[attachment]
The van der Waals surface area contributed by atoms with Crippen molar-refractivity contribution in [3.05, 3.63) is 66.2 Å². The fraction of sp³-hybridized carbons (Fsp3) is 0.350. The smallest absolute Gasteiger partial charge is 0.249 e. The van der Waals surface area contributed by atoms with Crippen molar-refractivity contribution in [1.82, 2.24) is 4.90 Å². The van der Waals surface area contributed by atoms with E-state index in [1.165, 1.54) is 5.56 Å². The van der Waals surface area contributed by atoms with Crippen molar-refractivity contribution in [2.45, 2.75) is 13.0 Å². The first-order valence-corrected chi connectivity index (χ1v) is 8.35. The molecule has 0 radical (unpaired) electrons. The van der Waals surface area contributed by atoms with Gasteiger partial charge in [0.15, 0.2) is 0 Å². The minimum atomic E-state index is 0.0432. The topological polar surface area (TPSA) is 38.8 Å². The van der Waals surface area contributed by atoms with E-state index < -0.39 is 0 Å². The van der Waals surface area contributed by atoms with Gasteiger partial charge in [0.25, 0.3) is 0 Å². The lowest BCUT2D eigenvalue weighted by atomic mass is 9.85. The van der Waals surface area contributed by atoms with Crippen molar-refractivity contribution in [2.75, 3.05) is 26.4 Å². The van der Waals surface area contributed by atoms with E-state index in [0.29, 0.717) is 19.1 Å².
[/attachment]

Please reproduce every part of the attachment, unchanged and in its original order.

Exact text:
The van der Waals surface area contributed by atoms with Crippen molar-refractivity contribution in [3.05, 3.63) is 66.2 Å². The fraction of sp³-hybridized carbons (Fsp3) is 0.350. The smallest absolute Gasteiger partial charge is 0.249 e. The van der Waals surface area contributed by atoms with Crippen molar-refractivity contribution in [1.82, 2.24) is 4.90 Å². The van der Waals surface area contributed by atoms with E-state index in [1.165, 1.54) is 5.56 Å². The van der Waals surface area contributed by atoms with Crippen molar-refractivity contribution in [2.45, 2.75) is 13.0 Å². The first-order valence-corrected chi connectivity index (χ1v) is 8.35. The molecule has 0 radical (unpaired) electrons. The van der Waals surface area contributed by atoms with Gasteiger partial charge in [0.15, 0.2) is 0 Å². The minimum atomic E-state index is 0.0432. The topological polar surface area (TPSA) is 38.8 Å². The van der Waals surface area contributed by atoms with E-state index < -0.39 is 0 Å². The van der Waals surface area contributed by atoms with Gasteiger partial charge in [0.25, 0.3) is 0 Å². The lowest BCUT2D eigenvalue weighted by atomic mass is 9.85. The van der Waals surface area contributed by atoms with Crippen molar-refractivity contribution in [2.75, 3.05) is 26.4 Å². The van der Waals surface area contributed by atoms with E-state index in [0.29, 0.717) is 19.1 Å².